Give me a crash course in... the Katherine Zappone controversy

Row about her appointment as special envoy to the UN has damaged Coalition’s credibility

Katherine Zappone: the former minister announced on August 4th thatshe would not take the special envoy job after more than a week of political pressure. Photograph: Damien Eagers

Who is Katherine Zappone and why is she in the news?
US-born Katherine Zappone is a former Independent TD who served as minister for children in the previous Fine Gael-led minority government. A long-time human rights and LGBT+ activist, Zappone, along with her late wife Ann Louise Gilligan, was one of the key campaigners in the Marriage Equality referendum. She was also involved in Ireland's successful bid to win a seat on the United Nations Security Council during her time as minister. She moved to New York after losing her Dáil seat last year.

At the last full Cabinet meeting before the summer break, Minister for Foreign Affairs Simon Coveney brought a plan to appoint her as a special envoy on freedom of opinion and expression to the UN. The role would have involved liaising with the UN and around 60 days’ work per year.

So what's the problem with that?
Taoiseach Micheál Martin and Green Party leader Eamon Ryan didn't know about the plan in advance, which was a break from normal Cabinet procedures and caused tension between the Coalition parties. The Opposition were quick to claim "cronyism" due to the planned appointment of a former minister to a €15,000-a-year job without an open competition. The Taoiseach tried to draw a line under the saga, saying there should be "perspective", insisting it was not among the "key" decisions that had been made at the Cabinet meeting, and suggesting that "we move on now".

Did that happen?
Eh, no. At pretty much the same time the Taoiseach was making his comments, Tánaiste Leo Varadkar revealed in a radio interview that Zappone had approached Coveney about the work, which raised further questions about the plan. It took a further two days for the Coveney to comment on the circumstances of the appointment, and when he did it was in a tetchy interview on RTÉ Radio's News at One. He denied the role had been created for Zappone, saying she did approach him about work she was doing in New York last year, but it was later that officials in his department drew up a plan to have a special envoy. Coveney confirmed that no one else had been considered for the role.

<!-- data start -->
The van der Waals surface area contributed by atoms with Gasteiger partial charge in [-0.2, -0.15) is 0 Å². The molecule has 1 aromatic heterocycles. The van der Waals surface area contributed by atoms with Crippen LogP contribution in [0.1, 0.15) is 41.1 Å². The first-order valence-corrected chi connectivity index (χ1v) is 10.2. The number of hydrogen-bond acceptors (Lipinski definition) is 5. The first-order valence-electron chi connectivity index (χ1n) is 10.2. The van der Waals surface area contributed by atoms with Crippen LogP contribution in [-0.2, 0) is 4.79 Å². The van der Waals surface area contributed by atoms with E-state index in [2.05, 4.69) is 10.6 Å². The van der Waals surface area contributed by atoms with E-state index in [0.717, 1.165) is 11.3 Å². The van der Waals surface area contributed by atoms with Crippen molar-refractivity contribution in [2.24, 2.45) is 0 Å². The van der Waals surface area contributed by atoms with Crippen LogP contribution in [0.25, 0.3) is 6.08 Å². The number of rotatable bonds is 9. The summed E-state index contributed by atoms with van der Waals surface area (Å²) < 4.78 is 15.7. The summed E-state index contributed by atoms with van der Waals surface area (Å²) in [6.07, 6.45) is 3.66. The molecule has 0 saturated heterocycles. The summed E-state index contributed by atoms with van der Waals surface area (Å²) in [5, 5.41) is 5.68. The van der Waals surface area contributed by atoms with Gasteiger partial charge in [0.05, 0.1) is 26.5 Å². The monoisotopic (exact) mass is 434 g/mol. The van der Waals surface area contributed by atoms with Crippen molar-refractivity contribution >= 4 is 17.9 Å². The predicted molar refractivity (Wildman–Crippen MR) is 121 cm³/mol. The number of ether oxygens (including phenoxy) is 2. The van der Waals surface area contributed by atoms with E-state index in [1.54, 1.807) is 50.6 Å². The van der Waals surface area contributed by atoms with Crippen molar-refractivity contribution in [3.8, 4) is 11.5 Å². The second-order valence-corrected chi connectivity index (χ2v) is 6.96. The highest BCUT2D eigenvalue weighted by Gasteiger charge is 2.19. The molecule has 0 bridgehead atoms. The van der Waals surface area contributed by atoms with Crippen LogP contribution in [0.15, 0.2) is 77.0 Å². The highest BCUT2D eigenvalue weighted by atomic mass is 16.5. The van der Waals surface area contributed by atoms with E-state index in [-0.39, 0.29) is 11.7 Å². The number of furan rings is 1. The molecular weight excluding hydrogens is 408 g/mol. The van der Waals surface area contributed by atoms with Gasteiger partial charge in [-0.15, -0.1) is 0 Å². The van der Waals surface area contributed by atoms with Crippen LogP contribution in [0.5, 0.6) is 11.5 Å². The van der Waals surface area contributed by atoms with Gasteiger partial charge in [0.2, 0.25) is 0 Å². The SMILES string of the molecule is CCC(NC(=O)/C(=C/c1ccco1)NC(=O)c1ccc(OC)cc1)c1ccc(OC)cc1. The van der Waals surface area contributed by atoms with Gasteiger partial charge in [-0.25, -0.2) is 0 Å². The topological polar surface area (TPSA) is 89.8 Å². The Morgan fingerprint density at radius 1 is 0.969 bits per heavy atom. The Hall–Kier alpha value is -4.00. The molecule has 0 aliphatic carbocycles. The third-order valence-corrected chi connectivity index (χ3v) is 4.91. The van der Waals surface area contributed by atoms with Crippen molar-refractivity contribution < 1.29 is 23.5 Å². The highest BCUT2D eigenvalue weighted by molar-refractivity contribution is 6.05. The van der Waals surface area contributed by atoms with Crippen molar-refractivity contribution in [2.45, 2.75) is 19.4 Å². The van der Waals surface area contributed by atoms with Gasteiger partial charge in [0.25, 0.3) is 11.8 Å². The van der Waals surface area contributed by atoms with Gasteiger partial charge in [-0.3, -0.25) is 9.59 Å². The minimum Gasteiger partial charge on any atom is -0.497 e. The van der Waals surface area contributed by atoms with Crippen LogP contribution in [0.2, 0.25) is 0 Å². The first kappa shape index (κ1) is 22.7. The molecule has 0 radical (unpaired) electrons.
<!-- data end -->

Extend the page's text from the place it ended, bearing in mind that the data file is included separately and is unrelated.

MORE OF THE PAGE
The Irish Times revealed a row within Fine Gael over the leaking of the appointment and how the Taoiseach hadn’t been given the heads-up on it. A senior Minister was subject to a “sting” operation by one of their junior counterparts to reveal the identity of the leaker.

But that wasn't the end of it, was it?
Absolutely not. On August 4th the Irish Independent reported that Zappone had hosted an outdoor function in the upmarket Merrion Hotel for about 50 people on July 21st, and Varadkar had been in attendance. The hotel and the Government has insisted the gathering was within Covid-19 regulations, to the point that the Attorney General advised that certain outdoor events of up to 200 people are permitted. The Opposition were quick to capitalise, contrasting Zappone's event with the ban on Ccommunions and Cconfirmations.

Zappone, meanwhile, announced she would not take the special envoy job after more than a week of political pressure.

So what's next?
A can of worms was opened, with the likes of the Restaurants Association of Ireland (RAI) unsurprisingly wondering if its members can host events of up to 200 people outdoors.